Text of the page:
If you need evidence, look no further than what happened in Western Europe in the 1970s. In the years following the oil crisis, the European government halted recruiting workers from Morocco and Turkey. To lure immigrants to depart, they provided departure bonuses, pre-return training programs and investment programs. The result? Paradoxically, it lead to massive increase in permanent settlement of Turks and Moroccans (De Haas, 2007). The same happened in Germany, Mexico, and other countries around the world.

Even more interesting perhaps, the solution to migration is not aid. In the late 1990s, confronted with the inability to manage and curb migration by repressive means, politicians, academics, and development NGOs thought, how do we weed out the roots of this problem? Somebody chimed in, ‘Development aid.’ So began a cleansing ritual where the European Union funneled money into the developing countries in the hopes of eradicating poverty and the people’s motivation to migrate. Of the €426 million kept aside as budget for 2000–6, €115 million was used for this purpose in Morocco (De Haas, 2007). 

It didn’t work. 

This idea had a few underlying assumptions that were precarious: first, the aid was short-term and too limited to have a longer term impact. Second, the migrant population did not stem out of poverty stricken neighborhoods — those who migrated were above the poverty line, but did so for a better future (Skeldon, 2014). Finally, the noble intentions of development masked political agendas of the developed nations whose motive was to simply eradicate the immigrants. 

Everyone thought migration and development acted against each other. The paradox is that the process of social and economic development in its broadest sense tends to be associated with higher levels of mobility and more migration, at least in the short-term (De Haas, 2007, p. 832). Migration is not an unwanted by-product. It is both the cause and effect of development. Those who migrate do so out of a strong conviction that something better awaits them. Unless aid —  whether in the form of income, infrastructure and technology  —  increases as fast as their aspiration does, it cannot be stifled by a lukewarm attempt at development.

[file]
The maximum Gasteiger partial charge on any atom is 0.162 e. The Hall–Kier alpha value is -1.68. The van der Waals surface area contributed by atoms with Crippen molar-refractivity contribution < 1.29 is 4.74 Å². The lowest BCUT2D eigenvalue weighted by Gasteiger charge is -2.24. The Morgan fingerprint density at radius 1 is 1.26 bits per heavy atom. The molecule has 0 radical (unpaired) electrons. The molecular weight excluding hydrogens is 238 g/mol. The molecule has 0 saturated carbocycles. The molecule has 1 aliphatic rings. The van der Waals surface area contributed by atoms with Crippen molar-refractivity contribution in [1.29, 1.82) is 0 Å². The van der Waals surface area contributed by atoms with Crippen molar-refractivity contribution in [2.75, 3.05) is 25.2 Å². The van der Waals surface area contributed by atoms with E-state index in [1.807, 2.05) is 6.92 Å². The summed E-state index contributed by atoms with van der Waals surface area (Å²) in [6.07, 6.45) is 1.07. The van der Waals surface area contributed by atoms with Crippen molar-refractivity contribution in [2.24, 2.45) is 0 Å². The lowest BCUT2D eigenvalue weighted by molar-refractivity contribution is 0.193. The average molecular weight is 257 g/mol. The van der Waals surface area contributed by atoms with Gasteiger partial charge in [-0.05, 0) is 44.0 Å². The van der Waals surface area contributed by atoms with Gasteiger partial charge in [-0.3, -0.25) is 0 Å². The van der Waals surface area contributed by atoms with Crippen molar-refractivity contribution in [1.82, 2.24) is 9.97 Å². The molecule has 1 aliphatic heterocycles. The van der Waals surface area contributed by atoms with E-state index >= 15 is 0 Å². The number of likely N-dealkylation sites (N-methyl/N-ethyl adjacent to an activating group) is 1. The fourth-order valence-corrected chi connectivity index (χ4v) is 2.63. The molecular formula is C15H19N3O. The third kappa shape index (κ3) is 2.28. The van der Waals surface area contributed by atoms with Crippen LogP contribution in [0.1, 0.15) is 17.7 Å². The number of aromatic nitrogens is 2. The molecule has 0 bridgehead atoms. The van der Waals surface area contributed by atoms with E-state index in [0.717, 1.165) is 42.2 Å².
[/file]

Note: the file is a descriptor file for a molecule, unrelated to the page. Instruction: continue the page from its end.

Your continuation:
Contrary to popular belief, migration brings a myriad of benefits to societies. Undoubtedly, the terror that unites all citizens on the ‘issue’ of immigration is paying extra taxes. However, based on a comprehensive study by Oxford University and Citi Research (Migration and the Economy, 2018), the confounding conclusion is that the fiscal impact of migration is either positive, or tends to be small and short-lived. Thanks to more laws such as the recent one on “public charge” (Acevedo, 2019), migrants keep receiving fewer and fewer benefits, while still paying equal taxes. In Germany, Greece, Portugal, Spain, and the U.K., migrants are less or no more dependent on social services than local citizens. 

Did you know only 57% of the global population are of working age? (Migration and the Economy, 2018) That’s right. By 2050, the number of people aged over 60 will almost double to 2 billion. Migration helps in the counter-balance since 75% of migrants are of working age; it will keep playing an increasingly vital role in coping with this transition and easing the burden on care and social security systems. 

However, the emigration of highly educated or trained people from one country to another in search of better pay or living conditions is termed ‘brain-drain.’ Despite containing 20% of the world population, the OECD countries host 66% of all high-skilled immigrants (Migration and the Economy, 2018), with a disproportionate percentage living in the U.S. High-skill and diversity breeds innovation, and there’s been no doubt about its explosion the U.S. during the past two decades. In fact, as vital as immigration has been to innovation in the host countries, it has been as detrimental in the sending countries. As much as migration can benefit nations, it can also have a negative effect. It’s important not to dismiss the fact that this phenomenon can indeed place huge strains on certain local communities - in schools, housing markets, hospitals, and transport systems - where it is concentrated. This can be avoided, however, once the government steps in to re-distribute tax receipts to address the excess burden that may fall upon certain local communities.